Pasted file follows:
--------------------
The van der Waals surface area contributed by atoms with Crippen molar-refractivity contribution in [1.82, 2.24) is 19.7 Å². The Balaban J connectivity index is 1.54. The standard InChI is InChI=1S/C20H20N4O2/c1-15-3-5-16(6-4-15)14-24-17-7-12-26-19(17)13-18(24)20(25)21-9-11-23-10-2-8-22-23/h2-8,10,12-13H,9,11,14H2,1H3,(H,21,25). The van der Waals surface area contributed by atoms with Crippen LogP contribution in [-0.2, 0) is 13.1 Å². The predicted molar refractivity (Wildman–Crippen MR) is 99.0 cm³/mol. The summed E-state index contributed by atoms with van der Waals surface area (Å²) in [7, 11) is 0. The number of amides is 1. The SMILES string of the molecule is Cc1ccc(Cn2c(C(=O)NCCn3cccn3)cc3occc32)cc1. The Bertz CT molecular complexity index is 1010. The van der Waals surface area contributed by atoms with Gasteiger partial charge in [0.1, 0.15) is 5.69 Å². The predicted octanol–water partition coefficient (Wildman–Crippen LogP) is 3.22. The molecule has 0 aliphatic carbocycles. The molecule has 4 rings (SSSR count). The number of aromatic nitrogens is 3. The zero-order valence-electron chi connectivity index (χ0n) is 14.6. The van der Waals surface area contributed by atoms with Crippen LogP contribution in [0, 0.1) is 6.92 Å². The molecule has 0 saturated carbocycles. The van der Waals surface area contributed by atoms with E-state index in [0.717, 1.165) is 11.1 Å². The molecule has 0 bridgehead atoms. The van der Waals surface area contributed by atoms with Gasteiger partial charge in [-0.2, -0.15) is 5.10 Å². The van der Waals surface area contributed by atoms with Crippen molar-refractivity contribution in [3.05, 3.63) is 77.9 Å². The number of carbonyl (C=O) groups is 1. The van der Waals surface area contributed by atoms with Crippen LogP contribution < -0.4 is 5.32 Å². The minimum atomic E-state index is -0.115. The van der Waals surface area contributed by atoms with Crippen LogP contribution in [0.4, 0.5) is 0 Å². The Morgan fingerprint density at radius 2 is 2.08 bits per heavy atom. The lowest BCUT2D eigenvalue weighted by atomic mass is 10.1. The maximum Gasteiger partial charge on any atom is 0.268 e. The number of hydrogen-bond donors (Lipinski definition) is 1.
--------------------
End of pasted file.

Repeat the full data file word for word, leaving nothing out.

The van der Waals surface area contributed by atoms with Crippen molar-refractivity contribution in [1.82, 2.24) is 19.7 Å². The Balaban J connectivity index is 1.54. The standard InChI is InChI=1S/C20H20N4O2/c1-15-3-5-16(6-4-15)14-24-17-7-12-26-19(17)13-18(24)20(25)21-9-11-23-10-2-8-22-23/h2-8,10,12-13H,9,11,14H2,1H3,(H,21,25). The van der Waals surface area contributed by atoms with Crippen LogP contribution in [-0.2, 0) is 13.1 Å². The predicted molar refractivity (Wildman–Crippen MR) is 99.0 cm³/mol. The summed E-state index contributed by atoms with van der Waals surface area (Å²) in [7, 11) is 0. The number of amides is 1. The SMILES string of the molecule is Cc1ccc(Cn2c(C(=O)NCCn3cccn3)cc3occc32)cc1. The Bertz CT molecular complexity index is 1010. The van der Waals surface area contributed by atoms with Gasteiger partial charge in [0.1, 0.15) is 5.69 Å². The predicted octanol–water partition coefficient (Wildman–Crippen LogP) is 3.22. The molecule has 0 aliphatic carbocycles. The molecule has 4 rings (SSSR count). The number of aromatic nitrogens is 3. The zero-order valence-electron chi connectivity index (χ0n) is 14.6. The van der Waals surface area contributed by atoms with Crippen LogP contribution in [0, 0.1) is 6.92 Å². The molecule has 0 saturated carbocycles. The van der Waals surface area contributed by atoms with E-state index in [0.717, 1.165) is 11.1 Å². The molecule has 0 bridgehead atoms. The van der Waals surface area contributed by atoms with Gasteiger partial charge in [-0.2, -0.15) is 5.10 Å². The van der Waals surface area contributed by atoms with Crippen molar-refractivity contribution in [3.05, 3.63) is 77.9 Å². The number of carbonyl (C=O) groups is 1. The van der Waals surface area contributed by atoms with Crippen LogP contribution < -0.4 is 5.32 Å². The minimum atomic E-state index is -0.115. The van der Waals surface area contributed by atoms with Crippen LogP contribution in [0.4, 0.5) is 0 Å². The Morgan fingerprint density at radius 2 is 2.08 bits per heavy atom. The lowest BCUT2D eigenvalue weighted by atomic mass is 10.1. The maximum Gasteiger partial charge on any atom is 0.268 e. The number of hydrogen-bond donors (Lipinski definition) is 1.